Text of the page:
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Against PredictionProfiling, Policing, and Punishing in an Actuarial Age$
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Bernard E. Harcourt

Print publication date: 2006

Print ISBN-13: 9780226316130

Published to Chicago Scholarship Online: March 2013

DOI: 10.7208/chicago/9780226315997.001.0001

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PRINTED FROM CHICAGO SCHOLARSHIP ONLINE (www.chicago.universitypressscholarship.com). (c) Copyright University of Chicago Press, 2020. All Rights Reserved. An individual user may print out a PDF of a single chapter of a monograph in CHSO for personal use.date: 30 March 2020

Prologue

Prologue

Chapter:
(p.1) Prologue
Source:
Against Prediction
Publisher:
University of Chicago Press
DOI:10.7208/chicago/9780226315997.003.0001

Today, the actuarial permeates the field of criminal law and its enforcement. Risk-assessment tools are being used to identify whom to search, when to punish more, and how to administer the penal sanction. With the single and notable, but limited, exception of racial profiling against African Americans and Hispanics on the highways, most scholars, criminal justice practitioners, and public citizens embrace the turn to actuarial methods as a more efficient, rational, and wealth-maximizing tool to allocate scarce law enforcement resources. This book sets forth three compelling reasons why we should be skeptical of—rather than embrace—the new actuarial paradigm. First, the reliance on predictions of future criminality may undermine the primary goal of law enforcement, namely reducing crime. Second, the reliance on probabilistic methods produces a distortion in the carceral population. Third, the proliferation of actuarial methods has begun to bias our conception of just punishment.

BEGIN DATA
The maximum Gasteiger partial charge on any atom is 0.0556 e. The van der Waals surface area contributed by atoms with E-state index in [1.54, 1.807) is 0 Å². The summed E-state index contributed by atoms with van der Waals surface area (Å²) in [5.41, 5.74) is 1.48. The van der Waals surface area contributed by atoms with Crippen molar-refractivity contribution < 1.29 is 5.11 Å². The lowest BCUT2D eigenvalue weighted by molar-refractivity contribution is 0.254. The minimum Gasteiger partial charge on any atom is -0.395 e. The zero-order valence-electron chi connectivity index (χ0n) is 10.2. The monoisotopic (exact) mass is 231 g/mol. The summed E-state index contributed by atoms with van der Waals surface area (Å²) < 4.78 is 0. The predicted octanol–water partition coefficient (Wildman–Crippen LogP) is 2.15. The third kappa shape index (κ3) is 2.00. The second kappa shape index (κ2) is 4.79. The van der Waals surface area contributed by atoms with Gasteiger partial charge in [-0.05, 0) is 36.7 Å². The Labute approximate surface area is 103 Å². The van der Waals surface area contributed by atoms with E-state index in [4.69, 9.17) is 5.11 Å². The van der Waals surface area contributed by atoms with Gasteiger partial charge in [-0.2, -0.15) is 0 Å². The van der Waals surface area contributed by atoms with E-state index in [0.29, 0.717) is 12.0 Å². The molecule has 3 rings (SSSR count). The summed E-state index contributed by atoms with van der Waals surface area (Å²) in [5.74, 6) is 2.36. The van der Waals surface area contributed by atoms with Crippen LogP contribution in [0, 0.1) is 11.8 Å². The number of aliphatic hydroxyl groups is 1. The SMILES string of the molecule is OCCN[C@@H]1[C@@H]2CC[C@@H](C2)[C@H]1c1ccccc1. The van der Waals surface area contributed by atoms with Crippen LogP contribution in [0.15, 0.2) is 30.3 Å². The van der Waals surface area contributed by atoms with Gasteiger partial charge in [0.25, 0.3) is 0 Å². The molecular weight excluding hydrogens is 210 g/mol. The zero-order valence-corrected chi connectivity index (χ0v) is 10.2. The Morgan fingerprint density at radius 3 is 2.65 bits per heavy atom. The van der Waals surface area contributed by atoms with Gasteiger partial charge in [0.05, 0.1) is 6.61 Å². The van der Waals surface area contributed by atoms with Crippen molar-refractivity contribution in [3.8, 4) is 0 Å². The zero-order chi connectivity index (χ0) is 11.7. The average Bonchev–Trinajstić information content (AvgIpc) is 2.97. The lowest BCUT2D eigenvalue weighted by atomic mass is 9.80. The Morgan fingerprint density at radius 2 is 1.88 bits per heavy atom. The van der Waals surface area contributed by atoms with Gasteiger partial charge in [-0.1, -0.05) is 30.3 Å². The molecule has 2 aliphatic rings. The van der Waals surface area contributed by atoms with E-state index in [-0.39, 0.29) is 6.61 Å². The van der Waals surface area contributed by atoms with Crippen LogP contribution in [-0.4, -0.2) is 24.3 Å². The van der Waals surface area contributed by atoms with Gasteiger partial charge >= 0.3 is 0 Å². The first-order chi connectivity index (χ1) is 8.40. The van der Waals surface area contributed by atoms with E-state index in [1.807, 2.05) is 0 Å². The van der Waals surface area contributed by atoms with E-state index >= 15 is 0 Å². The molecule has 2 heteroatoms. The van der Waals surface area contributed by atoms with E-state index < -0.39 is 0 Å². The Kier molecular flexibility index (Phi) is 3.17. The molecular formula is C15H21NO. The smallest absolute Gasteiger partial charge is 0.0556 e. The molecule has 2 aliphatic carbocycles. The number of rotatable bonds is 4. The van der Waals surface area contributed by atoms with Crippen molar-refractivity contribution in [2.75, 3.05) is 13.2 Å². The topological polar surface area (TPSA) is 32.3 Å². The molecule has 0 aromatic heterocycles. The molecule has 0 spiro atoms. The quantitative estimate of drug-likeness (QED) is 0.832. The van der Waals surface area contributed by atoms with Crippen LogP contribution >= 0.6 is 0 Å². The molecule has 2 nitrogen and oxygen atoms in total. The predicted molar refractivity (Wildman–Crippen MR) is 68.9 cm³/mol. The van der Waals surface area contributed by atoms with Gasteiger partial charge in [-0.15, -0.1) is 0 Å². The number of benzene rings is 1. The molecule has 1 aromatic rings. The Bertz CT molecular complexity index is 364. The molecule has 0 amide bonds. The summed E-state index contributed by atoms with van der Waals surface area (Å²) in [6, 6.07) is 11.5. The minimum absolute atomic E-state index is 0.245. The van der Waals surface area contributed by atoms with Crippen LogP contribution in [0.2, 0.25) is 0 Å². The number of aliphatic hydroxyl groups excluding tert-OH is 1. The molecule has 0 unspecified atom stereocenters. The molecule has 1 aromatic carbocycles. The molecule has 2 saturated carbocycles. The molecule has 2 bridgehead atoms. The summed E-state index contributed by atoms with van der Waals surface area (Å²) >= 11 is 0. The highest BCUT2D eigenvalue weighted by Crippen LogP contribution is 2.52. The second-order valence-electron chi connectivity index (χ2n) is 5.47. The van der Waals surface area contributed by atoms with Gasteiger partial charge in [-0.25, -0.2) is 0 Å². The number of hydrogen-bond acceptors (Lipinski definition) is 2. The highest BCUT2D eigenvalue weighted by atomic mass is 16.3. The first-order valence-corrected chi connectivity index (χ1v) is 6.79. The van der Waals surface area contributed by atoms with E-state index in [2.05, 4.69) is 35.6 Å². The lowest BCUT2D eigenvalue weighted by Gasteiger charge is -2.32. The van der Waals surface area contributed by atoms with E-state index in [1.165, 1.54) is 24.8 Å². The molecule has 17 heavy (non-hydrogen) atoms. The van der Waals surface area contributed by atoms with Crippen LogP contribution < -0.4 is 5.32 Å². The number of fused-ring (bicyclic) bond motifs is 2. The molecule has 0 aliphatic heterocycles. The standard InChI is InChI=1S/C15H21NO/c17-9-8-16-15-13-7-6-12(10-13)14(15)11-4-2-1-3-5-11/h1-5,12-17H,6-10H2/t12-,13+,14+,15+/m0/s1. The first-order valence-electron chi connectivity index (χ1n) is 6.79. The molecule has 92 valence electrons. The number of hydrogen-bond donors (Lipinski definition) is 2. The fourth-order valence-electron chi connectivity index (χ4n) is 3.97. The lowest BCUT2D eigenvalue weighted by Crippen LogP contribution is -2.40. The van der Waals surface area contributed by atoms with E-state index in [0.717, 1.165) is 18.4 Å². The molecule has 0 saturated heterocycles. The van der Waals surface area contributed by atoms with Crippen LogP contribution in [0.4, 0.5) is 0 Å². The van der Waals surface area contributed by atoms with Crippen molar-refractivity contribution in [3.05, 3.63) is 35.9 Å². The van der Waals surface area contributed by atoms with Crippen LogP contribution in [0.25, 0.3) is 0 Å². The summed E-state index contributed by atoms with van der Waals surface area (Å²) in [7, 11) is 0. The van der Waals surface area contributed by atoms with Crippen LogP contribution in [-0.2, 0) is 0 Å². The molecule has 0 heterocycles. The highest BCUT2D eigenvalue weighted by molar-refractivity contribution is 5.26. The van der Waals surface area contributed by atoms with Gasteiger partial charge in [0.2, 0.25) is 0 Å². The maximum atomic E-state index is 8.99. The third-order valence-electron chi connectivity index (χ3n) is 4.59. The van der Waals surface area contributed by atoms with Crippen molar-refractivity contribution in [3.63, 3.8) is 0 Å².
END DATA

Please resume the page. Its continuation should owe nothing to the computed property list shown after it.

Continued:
Keywords:   actuarial methods, law enforcement, criminal law, risk assessment, criminality, punishment, racial profiling, crime

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